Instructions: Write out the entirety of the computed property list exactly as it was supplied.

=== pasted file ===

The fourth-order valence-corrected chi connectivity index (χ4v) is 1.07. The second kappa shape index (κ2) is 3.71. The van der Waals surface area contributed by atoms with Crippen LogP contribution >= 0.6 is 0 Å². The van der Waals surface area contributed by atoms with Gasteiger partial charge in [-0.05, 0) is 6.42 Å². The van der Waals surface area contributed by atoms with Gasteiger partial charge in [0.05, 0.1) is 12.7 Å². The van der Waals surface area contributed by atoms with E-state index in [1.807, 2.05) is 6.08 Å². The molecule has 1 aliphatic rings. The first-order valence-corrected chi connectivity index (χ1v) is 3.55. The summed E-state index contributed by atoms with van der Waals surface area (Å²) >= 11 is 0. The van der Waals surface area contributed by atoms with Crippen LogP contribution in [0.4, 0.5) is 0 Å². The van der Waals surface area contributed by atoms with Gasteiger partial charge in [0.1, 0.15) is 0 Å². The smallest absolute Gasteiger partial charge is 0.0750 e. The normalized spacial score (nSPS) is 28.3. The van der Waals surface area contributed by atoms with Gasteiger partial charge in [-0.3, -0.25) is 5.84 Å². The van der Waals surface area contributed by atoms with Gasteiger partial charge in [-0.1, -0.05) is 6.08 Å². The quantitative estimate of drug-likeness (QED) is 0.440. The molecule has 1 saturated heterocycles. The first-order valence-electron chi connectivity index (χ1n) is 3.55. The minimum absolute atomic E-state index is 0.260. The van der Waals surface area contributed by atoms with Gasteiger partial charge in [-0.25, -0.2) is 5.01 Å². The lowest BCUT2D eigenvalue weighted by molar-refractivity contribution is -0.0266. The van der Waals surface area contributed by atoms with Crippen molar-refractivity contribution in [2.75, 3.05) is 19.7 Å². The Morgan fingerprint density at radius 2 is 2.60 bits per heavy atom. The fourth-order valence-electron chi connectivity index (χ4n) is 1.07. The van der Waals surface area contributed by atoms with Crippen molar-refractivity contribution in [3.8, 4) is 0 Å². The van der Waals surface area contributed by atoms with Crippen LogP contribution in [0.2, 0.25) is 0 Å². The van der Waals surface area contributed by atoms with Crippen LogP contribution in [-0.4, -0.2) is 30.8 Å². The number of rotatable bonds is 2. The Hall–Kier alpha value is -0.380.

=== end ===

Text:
The fourth-order valence-corrected chi connectivity index (χ4v) is 1.07. The second kappa shape index (κ2) is 3.71. The van der Waals surface area contributed by atoms with Crippen LogP contribution >= 0.6 is 0 Å². The van der Waals surface area contributed by atoms with Gasteiger partial charge in [-0.05, 0) is 6.42 Å². The van der Waals surface area contributed by atoms with Gasteiger partial charge in [0.05, 0.1) is 12.7 Å². The van der Waals surface area contributed by atoms with E-state index in [1.807, 2.05) is 6.08 Å². The molecule has 1 aliphatic rings. The first-order valence-corrected chi connectivity index (χ1v) is 3.55. The summed E-state index contributed by atoms with van der Waals surface area (Å²) >= 11 is 0. The van der Waals surface area contributed by atoms with Crippen LogP contribution in [0.4, 0.5) is 0 Å². The van der Waals surface area contributed by atoms with Gasteiger partial charge in [0.1, 0.15) is 0 Å². The smallest absolute Gasteiger partial charge is 0.0750 e. The normalized spacial score (nSPS) is 28.3. The van der Waals surface area contributed by atoms with Gasteiger partial charge in [-0.3, -0.25) is 5.84 Å². The van der Waals surface area contributed by atoms with Gasteiger partial charge in [-0.1, -0.05) is 6.08 Å². The quantitative estimate of drug-likeness (QED) is 0.440. The molecule has 1 saturated heterocycles. The first-order valence-electron chi connectivity index (χ1n) is 3.55. The minimum absolute atomic E-state index is 0.260. The van der Waals surface area contributed by atoms with Gasteiger partial charge in [-0.25, -0.2) is 5.01 Å². The lowest BCUT2D eigenvalue weighted by molar-refractivity contribution is -0.0266. The van der Waals surface area contributed by atoms with Crippen molar-refractivity contribution in [2.75, 3.05) is 19.7 Å². The Morgan fingerprint density at radius 2 is 2.60 bits per heavy atom. The fourth-order valence-electron chi connectivity index (χ4n) is 1.07. The van der Waals surface area contributed by atoms with Crippen molar-refractivity contribution in [3.8, 4) is 0 Å². The van der Waals surface area contributed by atoms with Crippen LogP contribution in [0.2, 0.25) is 0 Å². The van der Waals surface area contributed by atoms with Crippen LogP contribution in [-0.4, -0.2) is 30.8 Å². The number of rotatable bonds is 2. The Hall–Kier alpha value is -0.380.